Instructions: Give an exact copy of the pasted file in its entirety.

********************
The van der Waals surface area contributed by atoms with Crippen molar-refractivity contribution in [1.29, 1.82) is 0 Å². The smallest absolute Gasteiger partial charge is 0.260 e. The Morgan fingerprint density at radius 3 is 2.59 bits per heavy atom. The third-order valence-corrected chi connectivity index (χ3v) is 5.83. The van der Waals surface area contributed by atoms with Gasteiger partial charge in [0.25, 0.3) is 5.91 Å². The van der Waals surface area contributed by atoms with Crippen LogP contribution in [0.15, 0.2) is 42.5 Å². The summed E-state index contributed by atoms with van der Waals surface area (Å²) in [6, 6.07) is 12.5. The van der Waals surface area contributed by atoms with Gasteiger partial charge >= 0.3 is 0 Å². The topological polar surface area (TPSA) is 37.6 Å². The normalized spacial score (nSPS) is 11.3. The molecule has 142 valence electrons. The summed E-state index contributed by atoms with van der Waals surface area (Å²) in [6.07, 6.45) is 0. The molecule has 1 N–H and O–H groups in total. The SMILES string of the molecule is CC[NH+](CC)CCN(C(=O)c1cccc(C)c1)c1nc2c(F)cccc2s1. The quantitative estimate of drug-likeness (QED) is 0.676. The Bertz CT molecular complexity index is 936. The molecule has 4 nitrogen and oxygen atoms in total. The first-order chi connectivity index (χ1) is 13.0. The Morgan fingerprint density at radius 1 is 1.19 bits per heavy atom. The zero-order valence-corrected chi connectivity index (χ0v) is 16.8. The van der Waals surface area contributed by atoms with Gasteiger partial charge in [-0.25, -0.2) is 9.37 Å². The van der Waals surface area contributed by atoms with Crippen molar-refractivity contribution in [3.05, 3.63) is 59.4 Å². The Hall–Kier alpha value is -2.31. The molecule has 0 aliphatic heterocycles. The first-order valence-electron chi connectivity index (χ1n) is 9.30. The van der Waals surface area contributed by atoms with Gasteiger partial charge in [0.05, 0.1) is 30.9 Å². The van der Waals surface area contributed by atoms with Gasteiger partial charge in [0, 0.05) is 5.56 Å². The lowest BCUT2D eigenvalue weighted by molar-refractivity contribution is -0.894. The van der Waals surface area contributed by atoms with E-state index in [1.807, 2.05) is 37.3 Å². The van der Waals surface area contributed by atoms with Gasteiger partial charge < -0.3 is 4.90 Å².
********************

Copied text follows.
The van der Waals surface area contributed by atoms with Crippen molar-refractivity contribution in [1.29, 1.82) is 0 Å². The smallest absolute Gasteiger partial charge is 0.260 e. The Morgan fingerprint density at radius 3 is 2.59 bits per heavy atom. The third-order valence-corrected chi connectivity index (χ3v) is 5.83. The van der Waals surface area contributed by atoms with Gasteiger partial charge in [0.25, 0.3) is 5.91 Å². The van der Waals surface area contributed by atoms with Crippen LogP contribution in [0.15, 0.2) is 42.5 Å². The summed E-state index contributed by atoms with van der Waals surface area (Å²) in [6, 6.07) is 12.5. The van der Waals surface area contributed by atoms with Gasteiger partial charge >= 0.3 is 0 Å². The topological polar surface area (TPSA) is 37.6 Å². The normalized spacial score (nSPS) is 11.3. The molecule has 142 valence electrons. The summed E-state index contributed by atoms with van der Waals surface area (Å²) in [6.07, 6.45) is 0. The molecule has 1 N–H and O–H groups in total. The SMILES string of the molecule is CC[NH+](CC)CCN(C(=O)c1cccc(C)c1)c1nc2c(F)cccc2s1. The quantitative estimate of drug-likeness (QED) is 0.676. The Bertz CT molecular complexity index is 936. The molecule has 4 nitrogen and oxygen atoms in total. The first-order chi connectivity index (χ1) is 13.0. The Morgan fingerprint density at radius 1 is 1.19 bits per heavy atom. The zero-order valence-corrected chi connectivity index (χ0v) is 16.8. The van der Waals surface area contributed by atoms with Gasteiger partial charge in [-0.25, -0.2) is 9.37 Å². The van der Waals surface area contributed by atoms with Crippen molar-refractivity contribution in [3.05, 3.63) is 59.4 Å². The Hall–Kier alpha value is -2.31. The molecule has 0 aliphatic heterocycles. The first-order valence-electron chi connectivity index (χ1n) is 9.30. The van der Waals surface area contributed by atoms with Gasteiger partial charge in [0.05, 0.1) is 30.9 Å². The van der Waals surface area contributed by atoms with Gasteiger partial charge in [0, 0.05) is 5.56 Å². The lowest BCUT2D eigenvalue weighted by molar-refractivity contribution is -0.894. The van der Waals surface area contributed by atoms with E-state index in [1.807, 2.05) is 37.3 Å². The van der Waals surface area contributed by atoms with Gasteiger partial charge < -0.3 is 4.90 Å².